Graphic Jam Spreading the Word on Branding
Graphic Jam Spreading the Word on Branding is an E-Newsletter
written for Natural Products and other companies who want to know
how to make their brand matter more to the people they want to reach.

Case Study:
Richard's Foodporium

Building Loyalty and Profits
at the same time with Private Label:
Proprietary Branding

It was just before noon on Friday, the day before New Year's Eve.         2005 was about to be 2006.  I was a little early for my meeting with John Rorer.  As I waited in a restaurant he owned at the time, I gazed out the window at Ed Smith Stadium, then the winter home of the Cincinnati Reds.  And, the realization came over me that in the more than 10 years  I had lived in Sarasota, I had yet to make it to one baseball game.          But we weren't here to discuss baseball - John was making some time in his schedule to discuss his vision of building a strong brand for his Richard's Whole Foods stores.

 Cincinnati Reds

Building on a humble beginning   

Founded by Richard Downey in 1979, "the original store, which is still open on Ringling Boulevard in Sarasota, had no credit cards, no

telephones and very little or no refrigeration," John recalls, when he and his former partners purchased the Richard's chain in 1997 after Downey died. "I mean it was really bare bones -- but that's the way Richard liked it, and it was successful.  So I saw a lot of opportunity."  At the time, there were six Richard's Whole Foods in the local chain and as Rorer and his partners remodeled and modernized the stores, the company's gross sales doubled within two years. By 2004 the company had grown to 11 stores and over 70 employees, but John was looking further ahead.


 John Rorer with Bulk Foods

Shaping the vision for growth
As we talked, John, who had recently bought out his partners, couldn't help but feel nostalgic for Downey's simple, almost rustic retail style.       "I had a vision in my head," Rorer said. "The look I was going for better signified the history of Richard's.  When we bought the chain they were using a lot of retro, turn-of-the-century clip art in their marketing."             I agreed with his instincts, that the Victorian illustration style could be used as a starting point for a brand that stands for old fashioned values  and invites customers to "return to what feels like a simpler, friendlier time in our history, where customer care and trust is of utmost importance."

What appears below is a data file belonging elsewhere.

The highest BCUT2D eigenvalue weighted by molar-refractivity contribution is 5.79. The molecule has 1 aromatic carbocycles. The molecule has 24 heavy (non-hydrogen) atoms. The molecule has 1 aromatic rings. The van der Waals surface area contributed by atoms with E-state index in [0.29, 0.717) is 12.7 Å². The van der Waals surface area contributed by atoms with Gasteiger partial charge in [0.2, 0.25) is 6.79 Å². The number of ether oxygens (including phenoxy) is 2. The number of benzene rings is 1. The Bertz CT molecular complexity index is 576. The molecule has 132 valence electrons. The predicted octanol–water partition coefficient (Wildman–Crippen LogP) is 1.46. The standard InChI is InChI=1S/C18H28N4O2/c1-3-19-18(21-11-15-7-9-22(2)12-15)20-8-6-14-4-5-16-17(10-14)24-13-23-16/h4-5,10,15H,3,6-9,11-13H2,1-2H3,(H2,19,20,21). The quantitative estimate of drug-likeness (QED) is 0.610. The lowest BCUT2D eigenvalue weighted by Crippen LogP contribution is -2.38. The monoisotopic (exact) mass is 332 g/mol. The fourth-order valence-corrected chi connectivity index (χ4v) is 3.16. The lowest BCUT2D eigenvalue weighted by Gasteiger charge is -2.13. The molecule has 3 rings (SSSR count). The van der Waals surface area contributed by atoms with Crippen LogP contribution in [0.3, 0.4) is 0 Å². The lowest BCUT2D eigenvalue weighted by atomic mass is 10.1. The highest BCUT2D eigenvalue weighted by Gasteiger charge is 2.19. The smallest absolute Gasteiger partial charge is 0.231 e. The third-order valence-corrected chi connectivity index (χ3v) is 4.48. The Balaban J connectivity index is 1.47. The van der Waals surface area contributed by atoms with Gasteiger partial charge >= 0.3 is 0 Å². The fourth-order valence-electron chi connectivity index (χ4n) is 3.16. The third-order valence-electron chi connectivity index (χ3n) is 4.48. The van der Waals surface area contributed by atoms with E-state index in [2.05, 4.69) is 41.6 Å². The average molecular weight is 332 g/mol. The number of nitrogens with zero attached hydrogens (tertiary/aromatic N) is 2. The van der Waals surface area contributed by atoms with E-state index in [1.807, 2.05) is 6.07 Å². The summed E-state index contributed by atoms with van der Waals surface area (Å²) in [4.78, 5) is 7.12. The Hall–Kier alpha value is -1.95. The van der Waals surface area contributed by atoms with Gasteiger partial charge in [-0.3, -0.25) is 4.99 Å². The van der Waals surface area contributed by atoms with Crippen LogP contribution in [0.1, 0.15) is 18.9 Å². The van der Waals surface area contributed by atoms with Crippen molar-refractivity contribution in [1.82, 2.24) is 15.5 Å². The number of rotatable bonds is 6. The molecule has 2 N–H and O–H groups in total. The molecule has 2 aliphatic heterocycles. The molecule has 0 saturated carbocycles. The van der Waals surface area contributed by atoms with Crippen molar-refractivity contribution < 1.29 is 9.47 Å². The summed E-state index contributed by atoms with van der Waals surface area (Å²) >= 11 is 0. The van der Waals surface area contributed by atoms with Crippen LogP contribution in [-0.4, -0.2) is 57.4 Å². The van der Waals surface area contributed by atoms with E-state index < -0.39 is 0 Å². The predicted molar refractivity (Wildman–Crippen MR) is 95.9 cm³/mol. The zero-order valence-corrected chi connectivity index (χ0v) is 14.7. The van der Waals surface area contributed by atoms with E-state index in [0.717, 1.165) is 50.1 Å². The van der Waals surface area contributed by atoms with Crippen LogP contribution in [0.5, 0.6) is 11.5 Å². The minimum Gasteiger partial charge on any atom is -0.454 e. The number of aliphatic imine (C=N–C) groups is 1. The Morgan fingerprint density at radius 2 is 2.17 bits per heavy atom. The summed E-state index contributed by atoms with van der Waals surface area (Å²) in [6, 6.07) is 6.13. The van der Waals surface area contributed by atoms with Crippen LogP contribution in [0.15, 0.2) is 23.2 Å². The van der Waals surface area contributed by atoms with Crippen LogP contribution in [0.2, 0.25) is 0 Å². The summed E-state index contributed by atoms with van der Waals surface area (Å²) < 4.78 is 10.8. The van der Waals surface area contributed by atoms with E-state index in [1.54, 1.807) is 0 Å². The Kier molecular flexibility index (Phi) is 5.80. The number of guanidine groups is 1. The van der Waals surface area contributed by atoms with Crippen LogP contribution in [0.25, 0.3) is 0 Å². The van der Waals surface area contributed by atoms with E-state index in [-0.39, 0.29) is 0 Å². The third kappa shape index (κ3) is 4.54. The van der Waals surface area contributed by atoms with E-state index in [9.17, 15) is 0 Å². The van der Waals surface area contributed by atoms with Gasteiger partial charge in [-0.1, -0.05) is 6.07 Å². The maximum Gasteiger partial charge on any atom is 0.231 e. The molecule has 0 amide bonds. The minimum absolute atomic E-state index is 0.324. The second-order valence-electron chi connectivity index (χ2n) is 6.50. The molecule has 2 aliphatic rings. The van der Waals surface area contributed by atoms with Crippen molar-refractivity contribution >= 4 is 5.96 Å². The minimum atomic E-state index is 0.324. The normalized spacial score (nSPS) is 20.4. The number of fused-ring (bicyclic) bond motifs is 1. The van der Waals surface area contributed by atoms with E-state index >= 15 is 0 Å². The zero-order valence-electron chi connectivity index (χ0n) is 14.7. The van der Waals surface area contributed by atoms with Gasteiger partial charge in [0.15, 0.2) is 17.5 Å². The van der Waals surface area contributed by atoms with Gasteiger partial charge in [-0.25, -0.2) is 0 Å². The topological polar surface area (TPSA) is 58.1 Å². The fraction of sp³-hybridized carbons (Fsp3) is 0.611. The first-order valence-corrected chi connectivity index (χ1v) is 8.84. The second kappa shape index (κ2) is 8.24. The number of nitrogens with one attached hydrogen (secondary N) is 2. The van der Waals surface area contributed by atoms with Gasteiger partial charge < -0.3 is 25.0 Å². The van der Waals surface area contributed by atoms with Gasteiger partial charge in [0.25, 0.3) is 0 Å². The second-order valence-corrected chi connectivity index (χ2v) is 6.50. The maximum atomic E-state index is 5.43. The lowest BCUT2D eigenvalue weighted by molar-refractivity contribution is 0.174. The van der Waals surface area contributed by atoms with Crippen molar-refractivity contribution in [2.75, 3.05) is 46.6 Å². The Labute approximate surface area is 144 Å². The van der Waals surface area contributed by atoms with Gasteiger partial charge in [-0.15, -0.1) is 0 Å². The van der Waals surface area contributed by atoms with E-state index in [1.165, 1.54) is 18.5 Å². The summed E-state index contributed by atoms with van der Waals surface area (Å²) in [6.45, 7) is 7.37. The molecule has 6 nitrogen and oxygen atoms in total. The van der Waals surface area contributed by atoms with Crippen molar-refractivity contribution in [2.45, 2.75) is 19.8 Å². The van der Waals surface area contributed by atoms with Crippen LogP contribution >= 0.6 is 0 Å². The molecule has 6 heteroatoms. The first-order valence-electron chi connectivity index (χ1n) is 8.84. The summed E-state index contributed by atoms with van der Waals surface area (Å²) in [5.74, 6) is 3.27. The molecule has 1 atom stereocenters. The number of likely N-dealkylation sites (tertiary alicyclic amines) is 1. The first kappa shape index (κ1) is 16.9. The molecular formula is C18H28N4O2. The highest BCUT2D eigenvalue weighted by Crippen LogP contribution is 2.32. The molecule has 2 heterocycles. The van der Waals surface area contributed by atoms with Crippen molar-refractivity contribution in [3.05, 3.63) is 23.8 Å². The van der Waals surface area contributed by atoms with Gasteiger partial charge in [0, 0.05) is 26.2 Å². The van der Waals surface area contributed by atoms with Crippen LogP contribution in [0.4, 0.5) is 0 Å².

Richard's Whole Foods logo
Putting a face                                                   on Richard's good name.
John felt strongly that Richard's should have a face to go with the name - to make it personal - something that had been missing since the passing of the original owner.  And, he had just the man to fill the role of proprietor (the same title John uses on his business card).  With his mutton chops beard, high white collar, an apron and rolled up sleeves, he had an honest, hard working, friendly look.  I cropped him at the elbows and put him in a formal cameo style vignette - which looks iconic, like a Lincoln penny - and then placed a large "Richard's" across his chest in a woodcut font.  John called his character Shop Keep, but from then on he became Richard
Flying Richard logo
Boldly creating                                           
one-of-a-kind products, each one 
a brand of their own.
Now that Richard's had a brand concept, John wanted to create an assortment of products to carry the Richard's banner.  And, he was looking for more than just putting the Richard's name on lower-priced generic versions of national brand products.  He liked what Trader Joe's was doing - creating a one-of-a-kind experience by finding unique products and branding them with their slightly whimsical and offbeat concepts.  So John researched some local and handmade products, then had me create a brand for each one - adding new and original themes to build the Richard's story.  The Flying Richard's Brand (above) first appeared across the back of staff (Flight Crew) t-shirts and then found a home on the Mouthwatering Munchies line of snacks.